The zookeeper always watched for the girl in the yellow dress. She walked up to the boulevard and past the bougainvillea every school day around three, on the other side of the fence. He would fiddle with the faucets at the vantage point of sighting, rinsing slop buckets or filling bottles, until he saw her. She was always alone, like him, not part of the gaggles of gangly limbed girls as noisy and mean as the geese they marched past on the other side of the zoo. He was friendly with those kids anyways, lifting his hat or tossing off an awkward wave. Some of them mocked him for his limp or stutter, but mostly they didn’t notice him at all. They were looking for the baby tigers or the meerkats on their way home. The girl in the yellow dress always stopped where she did in hopes of a glimpse of the pygmy marmosets, still and intent for a long time on the other side of their enclosure.  Their preferred quarters was a box nestled in the backdrop of blooms, but if you stood in the slight parting of greenery adjacent you could find them. She always called out to him if she saw him, pestered him with questions about their names or their natural habitat. She listened patiently when he stumbled over the answers, waiting for him to find the words. The girl called the creatures the keychain monkeys because they were so small, like ornaments. He loved her pale little hands on the fence between them, her skinny fingers, and the jumble of too many teeth in her small rosebud mouth. He loved the mop of curls she sometimes pinned back with flowers. Once one of the gardeners overheard their chatter and gave him a pitiful, disgusted look. He was mortified, and it took all of his courage to speak up and correct him. You’ve got it all wrong, he said. She’s the spitting image of her mother.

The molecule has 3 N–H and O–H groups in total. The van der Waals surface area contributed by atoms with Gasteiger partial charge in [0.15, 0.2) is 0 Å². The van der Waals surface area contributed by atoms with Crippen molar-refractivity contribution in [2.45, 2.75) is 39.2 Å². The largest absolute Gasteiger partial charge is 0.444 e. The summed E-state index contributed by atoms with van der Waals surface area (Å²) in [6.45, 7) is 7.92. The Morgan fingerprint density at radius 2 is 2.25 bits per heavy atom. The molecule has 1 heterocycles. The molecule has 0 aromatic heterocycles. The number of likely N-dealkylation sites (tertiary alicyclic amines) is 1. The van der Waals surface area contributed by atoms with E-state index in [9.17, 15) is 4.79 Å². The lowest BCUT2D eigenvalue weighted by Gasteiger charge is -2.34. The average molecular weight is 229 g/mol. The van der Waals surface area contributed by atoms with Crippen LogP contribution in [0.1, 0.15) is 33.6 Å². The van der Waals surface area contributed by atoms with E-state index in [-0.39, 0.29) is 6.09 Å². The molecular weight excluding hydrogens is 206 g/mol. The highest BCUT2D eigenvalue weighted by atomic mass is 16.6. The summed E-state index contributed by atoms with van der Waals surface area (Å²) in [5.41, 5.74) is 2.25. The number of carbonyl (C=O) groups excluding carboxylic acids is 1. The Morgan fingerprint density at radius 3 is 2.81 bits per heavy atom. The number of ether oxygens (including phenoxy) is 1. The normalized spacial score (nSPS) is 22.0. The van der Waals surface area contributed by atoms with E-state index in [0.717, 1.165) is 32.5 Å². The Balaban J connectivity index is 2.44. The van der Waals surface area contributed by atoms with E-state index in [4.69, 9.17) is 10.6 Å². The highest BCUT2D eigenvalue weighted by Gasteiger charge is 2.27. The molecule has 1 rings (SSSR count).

Lorette C. Luzajic is from Toronto, Canada. Her prose poetry and small fictions are widely published, with recent or forthcoming appearances in Voice and Verse (Hong Kong), Gyroscope, Free Flash Fiction, Bright Flash Review, Club Plum, New Flash Fiction, Wild Word (Berlin), and Indelible (Dubai). Her Pushcart-nominated flash story “The Paper Dark” was part of the award-winning anthology, The Group of Seven Reimagined (ed. Karen Schauber, Heritage Books.) A recent flash story won first place in a contest at MacQueen’s Quinterly. Her most recent of five poetry collections is Pretty Time Machine: ekphrastic prose poems. Some of her works have been translated into Urdu. Lorette is founder and editor of The Ekphrastic Review, a journal devoted to literature inspired by art. She is also an award-winning visual artist, with collectors in 25 countries from Estonia to Qatar. Visit her at www.mixedupmedia.ca.

Flash Boulevard is edited by Francine Witte. Banner photograph Wes Candela.

Published by poetrybay